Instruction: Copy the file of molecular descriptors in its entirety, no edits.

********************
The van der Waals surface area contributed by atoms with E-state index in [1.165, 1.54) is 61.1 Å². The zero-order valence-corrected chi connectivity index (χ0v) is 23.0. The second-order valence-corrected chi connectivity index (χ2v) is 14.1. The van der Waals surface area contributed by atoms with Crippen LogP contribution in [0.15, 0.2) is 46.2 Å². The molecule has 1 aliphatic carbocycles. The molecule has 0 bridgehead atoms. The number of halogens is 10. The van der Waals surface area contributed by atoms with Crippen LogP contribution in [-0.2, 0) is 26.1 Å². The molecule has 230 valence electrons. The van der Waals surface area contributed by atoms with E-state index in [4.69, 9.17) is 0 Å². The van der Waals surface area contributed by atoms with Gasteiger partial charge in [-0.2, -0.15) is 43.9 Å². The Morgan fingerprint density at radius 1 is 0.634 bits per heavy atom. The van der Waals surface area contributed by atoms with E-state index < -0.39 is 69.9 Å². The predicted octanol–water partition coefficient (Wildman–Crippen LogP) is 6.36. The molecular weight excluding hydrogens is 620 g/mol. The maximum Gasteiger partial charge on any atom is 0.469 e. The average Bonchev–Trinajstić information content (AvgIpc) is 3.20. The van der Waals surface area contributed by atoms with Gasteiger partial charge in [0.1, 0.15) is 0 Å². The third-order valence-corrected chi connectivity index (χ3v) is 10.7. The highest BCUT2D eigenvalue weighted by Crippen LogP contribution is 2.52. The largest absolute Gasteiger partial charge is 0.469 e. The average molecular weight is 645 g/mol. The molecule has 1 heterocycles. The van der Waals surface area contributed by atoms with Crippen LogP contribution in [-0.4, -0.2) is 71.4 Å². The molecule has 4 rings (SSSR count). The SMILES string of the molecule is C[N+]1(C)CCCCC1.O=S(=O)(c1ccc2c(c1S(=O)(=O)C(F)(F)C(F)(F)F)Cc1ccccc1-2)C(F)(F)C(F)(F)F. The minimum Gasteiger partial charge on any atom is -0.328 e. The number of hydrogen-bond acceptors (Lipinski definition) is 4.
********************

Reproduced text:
The van der Waals surface area contributed by atoms with E-state index in [1.165, 1.54) is 61.1 Å². The zero-order valence-corrected chi connectivity index (χ0v) is 23.0. The second-order valence-corrected chi connectivity index (χ2v) is 14.1. The van der Waals surface area contributed by atoms with Crippen LogP contribution in [0.15, 0.2) is 46.2 Å². The molecule has 1 aliphatic carbocycles. The molecule has 0 bridgehead atoms. The number of halogens is 10. The van der Waals surface area contributed by atoms with Crippen LogP contribution in [-0.2, 0) is 26.1 Å². The molecule has 230 valence electrons. The van der Waals surface area contributed by atoms with E-state index in [4.69, 9.17) is 0 Å². The van der Waals surface area contributed by atoms with Gasteiger partial charge in [-0.2, -0.15) is 43.9 Å². The Morgan fingerprint density at radius 1 is 0.634 bits per heavy atom. The van der Waals surface area contributed by atoms with E-state index < -0.39 is 69.9 Å². The predicted octanol–water partition coefficient (Wildman–Crippen LogP) is 6.36. The molecular weight excluding hydrogens is 620 g/mol. The maximum Gasteiger partial charge on any atom is 0.469 e. The average Bonchev–Trinajstić information content (AvgIpc) is 3.20. The van der Waals surface area contributed by atoms with Gasteiger partial charge in [0.1, 0.15) is 0 Å². The third-order valence-corrected chi connectivity index (χ3v) is 10.7. The highest BCUT2D eigenvalue weighted by Crippen LogP contribution is 2.52. The largest absolute Gasteiger partial charge is 0.469 e. The average molecular weight is 645 g/mol. The molecule has 1 heterocycles. The van der Waals surface area contributed by atoms with Crippen LogP contribution in [-0.4, -0.2) is 71.4 Å². The molecule has 4 rings (SSSR count). The SMILES string of the molecule is C[N+]1(C)CCCCC1.O=S(=O)(c1ccc2c(c1S(=O)(=O)C(F)(F)C(F)(F)F)Cc1ccccc1-2)C(F)(F)C(F)(F)F. The minimum Gasteiger partial charge on any atom is -0.328 e. The number of hydrogen-bond acceptors (Lipinski definition) is 4.